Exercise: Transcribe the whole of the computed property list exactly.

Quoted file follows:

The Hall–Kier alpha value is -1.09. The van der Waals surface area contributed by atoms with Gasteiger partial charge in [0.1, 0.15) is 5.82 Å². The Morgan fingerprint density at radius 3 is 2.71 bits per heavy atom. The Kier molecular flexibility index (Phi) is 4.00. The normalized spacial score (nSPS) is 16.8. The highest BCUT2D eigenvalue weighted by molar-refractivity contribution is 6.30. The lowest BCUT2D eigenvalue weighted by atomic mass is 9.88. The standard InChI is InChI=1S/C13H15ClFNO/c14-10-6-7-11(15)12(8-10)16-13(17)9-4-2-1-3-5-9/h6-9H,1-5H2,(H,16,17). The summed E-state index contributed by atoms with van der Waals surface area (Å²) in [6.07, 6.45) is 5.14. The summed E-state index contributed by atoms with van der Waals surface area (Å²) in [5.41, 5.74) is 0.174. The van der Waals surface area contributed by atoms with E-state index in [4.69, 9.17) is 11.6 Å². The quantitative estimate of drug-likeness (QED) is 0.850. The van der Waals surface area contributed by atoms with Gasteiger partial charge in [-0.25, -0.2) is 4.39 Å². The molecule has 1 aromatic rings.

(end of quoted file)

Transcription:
The Hall–Kier alpha value is -1.09. The van der Waals surface area contributed by atoms with Gasteiger partial charge in [0.1, 0.15) is 5.82 Å². The Morgan fingerprint density at radius 3 is 2.71 bits per heavy atom. The Kier molecular flexibility index (Phi) is 4.00. The normalized spacial score (nSPS) is 16.8. The highest BCUT2D eigenvalue weighted by molar-refractivity contribution is 6.30. The lowest BCUT2D eigenvalue weighted by atomic mass is 9.88. The standard InChI is InChI=1S/C13H15ClFNO/c14-10-6-7-11(15)12(8-10)16-13(17)9-4-2-1-3-5-9/h6-9H,1-5H2,(H,16,17). The summed E-state index contributed by atoms with van der Waals surface area (Å²) in [6.07, 6.45) is 5.14. The summed E-state index contributed by atoms with van der Waals surface area (Å²) in [5.41, 5.74) is 0.174. The van der Waals surface area contributed by atoms with E-state index in [4.69, 9.17) is 11.6 Å². The quantitative estimate of drug-likeness (QED) is 0.850. The van der Waals surface area contributed by atoms with Gasteiger partial charge in [-0.25, -0.2) is 4.39 Å². The molecule has 1 aromatic rings.